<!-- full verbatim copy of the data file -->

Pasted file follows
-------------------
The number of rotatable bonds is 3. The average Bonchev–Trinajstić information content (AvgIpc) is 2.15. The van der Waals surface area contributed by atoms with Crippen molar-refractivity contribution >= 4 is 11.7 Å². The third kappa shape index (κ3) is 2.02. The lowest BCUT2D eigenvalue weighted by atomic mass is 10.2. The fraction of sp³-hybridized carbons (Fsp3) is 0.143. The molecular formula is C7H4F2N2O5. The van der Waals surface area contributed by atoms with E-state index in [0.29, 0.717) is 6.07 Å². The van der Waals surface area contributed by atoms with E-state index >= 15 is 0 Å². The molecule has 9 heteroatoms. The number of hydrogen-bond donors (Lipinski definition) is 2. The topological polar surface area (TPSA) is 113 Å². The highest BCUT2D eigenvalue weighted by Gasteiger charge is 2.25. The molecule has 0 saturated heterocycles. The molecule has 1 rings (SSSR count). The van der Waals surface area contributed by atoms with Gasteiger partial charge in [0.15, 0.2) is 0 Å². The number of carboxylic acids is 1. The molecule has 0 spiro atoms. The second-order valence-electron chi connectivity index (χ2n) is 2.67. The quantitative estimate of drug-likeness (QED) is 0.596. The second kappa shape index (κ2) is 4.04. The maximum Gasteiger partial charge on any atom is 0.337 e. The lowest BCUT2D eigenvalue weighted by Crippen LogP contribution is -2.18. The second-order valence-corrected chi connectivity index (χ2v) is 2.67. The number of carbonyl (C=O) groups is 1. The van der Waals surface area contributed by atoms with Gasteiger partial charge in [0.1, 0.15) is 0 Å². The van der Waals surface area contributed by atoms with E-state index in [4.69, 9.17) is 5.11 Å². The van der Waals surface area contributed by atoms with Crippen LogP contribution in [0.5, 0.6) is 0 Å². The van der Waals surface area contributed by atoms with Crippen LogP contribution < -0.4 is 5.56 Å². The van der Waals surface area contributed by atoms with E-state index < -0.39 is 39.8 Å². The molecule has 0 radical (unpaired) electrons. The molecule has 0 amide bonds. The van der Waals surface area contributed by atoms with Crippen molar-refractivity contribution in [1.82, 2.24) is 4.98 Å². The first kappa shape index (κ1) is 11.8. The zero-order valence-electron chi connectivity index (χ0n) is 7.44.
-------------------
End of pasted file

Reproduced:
The number of rotatable bonds is 3. The average Bonchev–Trinajstić information content (AvgIpc) is 2.15. The van der Waals surface area contributed by atoms with Crippen molar-refractivity contribution >= 4 is 11.7 Å². The third kappa shape index (κ3) is 2.02. The lowest BCUT2D eigenvalue weighted by atomic mass is 10.2. The fraction of sp³-hybridized carbons (Fsp3) is 0.143. The molecular formula is C7H4F2N2O5. The van der Waals surface area contributed by atoms with E-state index in [0.29, 0.717) is 6.07 Å². The van der Waals surface area contributed by atoms with E-state index >= 15 is 0 Å². The molecule has 9 heteroatoms. The number of hydrogen-bond donors (Lipinski definition) is 2. The topological polar surface area (TPSA) is 113 Å². The highest BCUT2D eigenvalue weighted by Gasteiger charge is 2.25. The molecule has 0 saturated heterocycles. The molecule has 1 rings (SSSR count). The van der Waals surface area contributed by atoms with Gasteiger partial charge in [0.15, 0.2) is 0 Å². The number of carboxylic acids is 1. The molecule has 0 spiro atoms. The second-order valence-electron chi connectivity index (χ2n) is 2.67. The quantitative estimate of drug-likeness (QED) is 0.596. The second kappa shape index (κ2) is 4.04. The maximum Gasteiger partial charge on any atom is 0.337 e. The lowest BCUT2D eigenvalue weighted by Crippen LogP contribution is -2.18. The second-order valence-corrected chi connectivity index (χ2v) is 2.67. The number of carbonyl (C=O) groups is 1. The van der Waals surface area contributed by atoms with Gasteiger partial charge in [0.1, 0.15) is 0 Å². The van der Waals surface area contributed by atoms with E-state index in [4.69, 9.17) is 5.11 Å². The van der Waals surface area contributed by atoms with Crippen LogP contribution in [0.5, 0.6) is 0 Å². The van der Waals surface area contributed by atoms with Crippen LogP contribution < -0.4 is 5.56 Å². The van der Waals surface area contributed by atoms with E-state index < -0.39 is 39.8 Å². The molecule has 0 radical (unpaired) electrons. The molecule has 0 amide bonds. The van der Waals surface area contributed by atoms with Crippen molar-refractivity contribution in [1.82, 2.24) is 4.98 Å². The first kappa shape index (κ1) is 11.8. The zero-order valence-electron chi connectivity index (χ0n) is 7.44.